Lack of leadership’ on SSM slowed progress
A lack of leadership on same-sex marriage slowed progress towards equality, the outgoing chairwoman of the Human Rights Commission has claimed.
Tawana Tannock said the row was the most difficult subject she had tackled in her six years with the HRC, three of them as chairwoman.
Ms Tannock admitted: “I’ve got to be honest and say the same-sex marriage debate.”
She said the goalposts were shifted and that residents were unable to “respectfully disagree” on the controversy. But she admitted that she regretted that she had lacked tolerance for people who opposed any recognition of same-sex unions.
Ms Tannock said: “I felt, and I still feel, that we have taken two steps forward and one step back.
“It was difficult because I feel like the goalposts, in terms of what people expected, changed.
“At one point, I remember we were approached and asked, what’s your position on civil unions?
“We said we think it’s important that same-sex couples have the same rights and protections afforded to them, however this is managed, whether it’s civil unions or marriage.
“It was this discussion about whether or not civil unions went far enough, then of course you had the referendum,
“I just felt like there was never any clear leadership on what, as a country, we should do to protect the rights of some of our citizens.
“That was very disheartening.”
Ms Tannock said the commission supported “legal recognition of rights for same-sex couples”, although the position was more complicated than saying it was for or against same-sex marriage.
She added: “The same rights that are afforded for mixed-sex couples should be afforded for couples of the same sex.”
The corporate lawyer said one person had told her in public: “I’m going to pray for you, I’m going to pray that you change your mind.”
However, Ms Tannock said: “I am not, in any way, shape or form, leading the charge on this. There are other people who have done far more work who deserve far more credit for trying to push the ball forward on this, but I thought to myself, this is why people are afraid to stand up for what they believe.
“If I’m getting this type of response, what must other people be encountering? “It was really saddening to me that people on either side of the argument didn’t seem to respectfully disagree.”
Ms Tannock said she experienced “vitriol” she had never seen before.
She added that the HRC could have better informed the public about its stance on same-sex marriage.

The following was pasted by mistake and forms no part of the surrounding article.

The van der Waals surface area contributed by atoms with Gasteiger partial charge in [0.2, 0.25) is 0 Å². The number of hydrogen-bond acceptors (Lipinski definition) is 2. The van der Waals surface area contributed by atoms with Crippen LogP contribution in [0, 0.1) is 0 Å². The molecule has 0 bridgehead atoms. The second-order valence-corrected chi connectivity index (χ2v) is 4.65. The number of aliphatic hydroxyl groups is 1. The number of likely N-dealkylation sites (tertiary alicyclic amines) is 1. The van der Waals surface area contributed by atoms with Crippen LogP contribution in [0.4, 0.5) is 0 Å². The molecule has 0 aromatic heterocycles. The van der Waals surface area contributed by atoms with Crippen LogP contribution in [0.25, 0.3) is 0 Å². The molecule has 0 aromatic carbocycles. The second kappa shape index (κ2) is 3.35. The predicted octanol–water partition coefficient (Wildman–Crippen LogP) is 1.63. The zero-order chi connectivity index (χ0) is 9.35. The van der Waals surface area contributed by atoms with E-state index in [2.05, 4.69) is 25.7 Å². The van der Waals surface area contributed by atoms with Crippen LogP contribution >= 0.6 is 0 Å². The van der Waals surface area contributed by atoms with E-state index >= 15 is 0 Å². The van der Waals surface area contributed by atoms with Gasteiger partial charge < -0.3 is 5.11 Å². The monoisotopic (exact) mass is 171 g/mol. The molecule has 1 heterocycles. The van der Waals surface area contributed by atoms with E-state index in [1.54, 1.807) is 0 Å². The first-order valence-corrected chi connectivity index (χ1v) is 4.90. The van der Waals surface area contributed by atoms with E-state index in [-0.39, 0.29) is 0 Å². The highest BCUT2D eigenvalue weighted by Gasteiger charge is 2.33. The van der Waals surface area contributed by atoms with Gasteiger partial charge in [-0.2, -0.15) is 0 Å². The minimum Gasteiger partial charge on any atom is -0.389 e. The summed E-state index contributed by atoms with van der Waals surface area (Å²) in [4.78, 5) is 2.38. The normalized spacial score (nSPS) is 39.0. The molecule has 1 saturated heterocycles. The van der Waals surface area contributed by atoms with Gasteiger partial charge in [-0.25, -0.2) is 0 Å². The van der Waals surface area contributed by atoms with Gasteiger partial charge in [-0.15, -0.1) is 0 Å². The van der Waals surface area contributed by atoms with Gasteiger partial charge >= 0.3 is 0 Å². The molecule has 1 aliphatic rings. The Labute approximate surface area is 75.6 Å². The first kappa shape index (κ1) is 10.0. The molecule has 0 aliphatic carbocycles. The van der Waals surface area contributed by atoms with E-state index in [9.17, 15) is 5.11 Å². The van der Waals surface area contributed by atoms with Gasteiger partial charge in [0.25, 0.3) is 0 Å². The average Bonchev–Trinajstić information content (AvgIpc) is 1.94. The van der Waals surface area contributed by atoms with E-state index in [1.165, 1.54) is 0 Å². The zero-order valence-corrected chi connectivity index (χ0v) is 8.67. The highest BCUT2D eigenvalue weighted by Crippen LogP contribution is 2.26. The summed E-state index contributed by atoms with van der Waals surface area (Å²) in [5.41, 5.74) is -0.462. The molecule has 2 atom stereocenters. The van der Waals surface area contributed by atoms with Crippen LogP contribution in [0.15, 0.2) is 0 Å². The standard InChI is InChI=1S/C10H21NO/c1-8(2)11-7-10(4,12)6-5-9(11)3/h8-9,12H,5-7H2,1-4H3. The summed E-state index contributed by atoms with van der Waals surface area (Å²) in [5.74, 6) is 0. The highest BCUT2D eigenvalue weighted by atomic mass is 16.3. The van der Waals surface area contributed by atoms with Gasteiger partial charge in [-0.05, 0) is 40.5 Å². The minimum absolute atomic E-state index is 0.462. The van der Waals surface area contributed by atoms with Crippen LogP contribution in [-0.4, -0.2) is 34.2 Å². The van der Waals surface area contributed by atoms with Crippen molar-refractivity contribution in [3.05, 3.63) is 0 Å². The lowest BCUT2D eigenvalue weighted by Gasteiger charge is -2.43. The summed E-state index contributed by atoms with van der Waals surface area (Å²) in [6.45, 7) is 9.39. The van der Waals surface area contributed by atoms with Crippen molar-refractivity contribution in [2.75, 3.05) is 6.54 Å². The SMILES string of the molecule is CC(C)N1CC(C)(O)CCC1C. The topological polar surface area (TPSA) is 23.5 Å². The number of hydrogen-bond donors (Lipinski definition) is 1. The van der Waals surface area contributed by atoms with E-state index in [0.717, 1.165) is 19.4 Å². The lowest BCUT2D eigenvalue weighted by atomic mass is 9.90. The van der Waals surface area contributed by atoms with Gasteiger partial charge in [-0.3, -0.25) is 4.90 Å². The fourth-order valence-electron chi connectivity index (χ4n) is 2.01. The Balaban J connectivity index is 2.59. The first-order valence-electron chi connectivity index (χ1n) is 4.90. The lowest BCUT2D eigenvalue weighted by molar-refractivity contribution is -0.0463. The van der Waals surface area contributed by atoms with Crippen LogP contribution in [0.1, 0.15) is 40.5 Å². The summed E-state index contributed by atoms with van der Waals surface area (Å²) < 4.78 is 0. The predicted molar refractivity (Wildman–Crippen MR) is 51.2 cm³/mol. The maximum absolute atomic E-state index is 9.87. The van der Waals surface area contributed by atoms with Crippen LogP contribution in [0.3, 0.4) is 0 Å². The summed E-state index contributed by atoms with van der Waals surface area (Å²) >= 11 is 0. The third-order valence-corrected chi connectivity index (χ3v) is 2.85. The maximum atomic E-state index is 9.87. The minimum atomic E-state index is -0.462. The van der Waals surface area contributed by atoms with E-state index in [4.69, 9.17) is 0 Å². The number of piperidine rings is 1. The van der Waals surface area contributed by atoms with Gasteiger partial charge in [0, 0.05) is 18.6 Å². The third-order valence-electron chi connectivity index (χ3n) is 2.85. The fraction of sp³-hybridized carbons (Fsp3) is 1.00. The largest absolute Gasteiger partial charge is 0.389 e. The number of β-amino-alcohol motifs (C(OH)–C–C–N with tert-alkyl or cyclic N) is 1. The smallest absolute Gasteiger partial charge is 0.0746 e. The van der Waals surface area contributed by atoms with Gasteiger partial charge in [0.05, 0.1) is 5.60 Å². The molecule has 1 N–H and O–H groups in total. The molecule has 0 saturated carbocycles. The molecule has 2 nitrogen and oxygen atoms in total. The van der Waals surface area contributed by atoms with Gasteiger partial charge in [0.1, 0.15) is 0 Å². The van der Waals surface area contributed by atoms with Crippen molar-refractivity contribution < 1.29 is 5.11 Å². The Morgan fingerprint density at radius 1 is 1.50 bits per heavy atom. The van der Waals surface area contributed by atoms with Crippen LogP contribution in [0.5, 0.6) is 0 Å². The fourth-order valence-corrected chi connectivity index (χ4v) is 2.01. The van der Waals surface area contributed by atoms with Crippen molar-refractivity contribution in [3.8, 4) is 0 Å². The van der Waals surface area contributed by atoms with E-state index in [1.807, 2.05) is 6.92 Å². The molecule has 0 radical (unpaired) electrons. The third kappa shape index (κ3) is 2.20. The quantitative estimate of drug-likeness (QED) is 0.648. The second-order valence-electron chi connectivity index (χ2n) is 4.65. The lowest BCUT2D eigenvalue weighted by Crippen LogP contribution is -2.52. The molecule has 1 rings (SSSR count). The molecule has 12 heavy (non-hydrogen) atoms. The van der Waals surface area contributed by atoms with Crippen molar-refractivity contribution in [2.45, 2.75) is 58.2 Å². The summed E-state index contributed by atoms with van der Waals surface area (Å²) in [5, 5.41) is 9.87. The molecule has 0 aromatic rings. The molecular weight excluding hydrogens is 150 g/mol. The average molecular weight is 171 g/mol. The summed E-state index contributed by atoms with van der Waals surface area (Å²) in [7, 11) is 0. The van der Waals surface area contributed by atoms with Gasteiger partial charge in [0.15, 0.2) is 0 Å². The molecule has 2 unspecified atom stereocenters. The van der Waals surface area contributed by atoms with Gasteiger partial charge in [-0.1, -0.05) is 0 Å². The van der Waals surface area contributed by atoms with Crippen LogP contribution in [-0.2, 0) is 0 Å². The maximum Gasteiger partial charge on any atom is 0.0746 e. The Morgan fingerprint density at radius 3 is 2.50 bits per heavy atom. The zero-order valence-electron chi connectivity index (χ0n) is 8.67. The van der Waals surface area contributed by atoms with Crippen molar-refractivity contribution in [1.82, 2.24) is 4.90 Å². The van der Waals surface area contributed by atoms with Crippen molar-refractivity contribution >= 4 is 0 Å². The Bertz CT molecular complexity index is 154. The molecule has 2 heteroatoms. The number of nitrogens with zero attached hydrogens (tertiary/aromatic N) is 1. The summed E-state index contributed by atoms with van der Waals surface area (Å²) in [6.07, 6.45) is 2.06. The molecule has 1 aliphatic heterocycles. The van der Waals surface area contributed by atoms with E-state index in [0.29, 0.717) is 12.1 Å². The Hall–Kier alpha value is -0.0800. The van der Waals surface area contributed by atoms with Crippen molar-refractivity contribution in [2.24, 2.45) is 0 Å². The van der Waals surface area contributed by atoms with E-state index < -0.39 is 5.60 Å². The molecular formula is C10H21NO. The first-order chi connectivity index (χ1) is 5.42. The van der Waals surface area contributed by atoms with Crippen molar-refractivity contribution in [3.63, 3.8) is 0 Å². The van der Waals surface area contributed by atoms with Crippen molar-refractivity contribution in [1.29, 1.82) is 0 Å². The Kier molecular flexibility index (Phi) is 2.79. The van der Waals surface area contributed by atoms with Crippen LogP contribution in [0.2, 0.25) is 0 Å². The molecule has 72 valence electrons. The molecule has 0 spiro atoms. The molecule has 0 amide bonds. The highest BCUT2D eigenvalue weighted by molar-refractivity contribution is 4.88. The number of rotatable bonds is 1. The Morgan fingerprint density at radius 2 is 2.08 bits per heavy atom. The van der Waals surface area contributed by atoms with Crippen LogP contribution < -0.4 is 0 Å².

Ms Tannock said: “If I had to change something that I could do differently over that past six years, I would be more tolerant of people who had opinions that I did not agree with.
“I think what I should have done — myself not the HRC — there were segments of the community that I wish I would have listened to a little bit more so that I could understand where they were coming from.
“You can be so concerned with what you think is the appropriate thing to do that you fail to understand the point of view of others.
“I think a lot of times, because I failed to do that, I ended up preaching to the choir.”
The Court of Appeal dismissed the Government’s claim last November that former Chief Justice Ian Kawaley was wrong to strike down parts of the Domestic Partnership Act, which was designed to replace same-sex marriage with civil unions.
The Progressive Labour Party administration later requested permission to take the case to London’s Privy Council.
Ms Tannock said: “I don’t understand why the Government is appealing this decision.”
She added she was “very pleased” when legislation was passed to ban discrimination on the grounds of mental illness, but that “the major issue” of employment discrimination on the grounds of age should have been added as well.
Ms Tannock explained the Human Rights Act only offered protection based on age in relation to the disposal of premises and goods, services and facilities.
She said: “We actively campaigned to have the age of retirement lifted or even reviewed.
“Preferably, removed altogether, but reviewed in some manner.”
The PLP government said in its Throne Speech last year that a change to the mandatory public service retirement age would be considered.
Ms Tannock said: “I’m hopeful that maybe we’ll see a change come soon because with the cost of living in Bermuda now and the cost of health insurance, it’s really difficult for our seniors who are not working, who are able-bodied and capable, to have to retire mandatorily.
“I think it’s ironic that it’s not in the private sector that there’s this mandatory age of retirement, but it’s with the Government, who actually should be the ones who are leading the charge.”
Bermudian teenager flees China health crisis
Par-la-Ville car park case returns to court
The ultimate carnival queen
Outerbridge named Teacher of the Year
Marshall breaks 24-year-old record
Hair and beauty business given Ignite boost
DCFS addresses Brangman Home concerns
Take Our Poll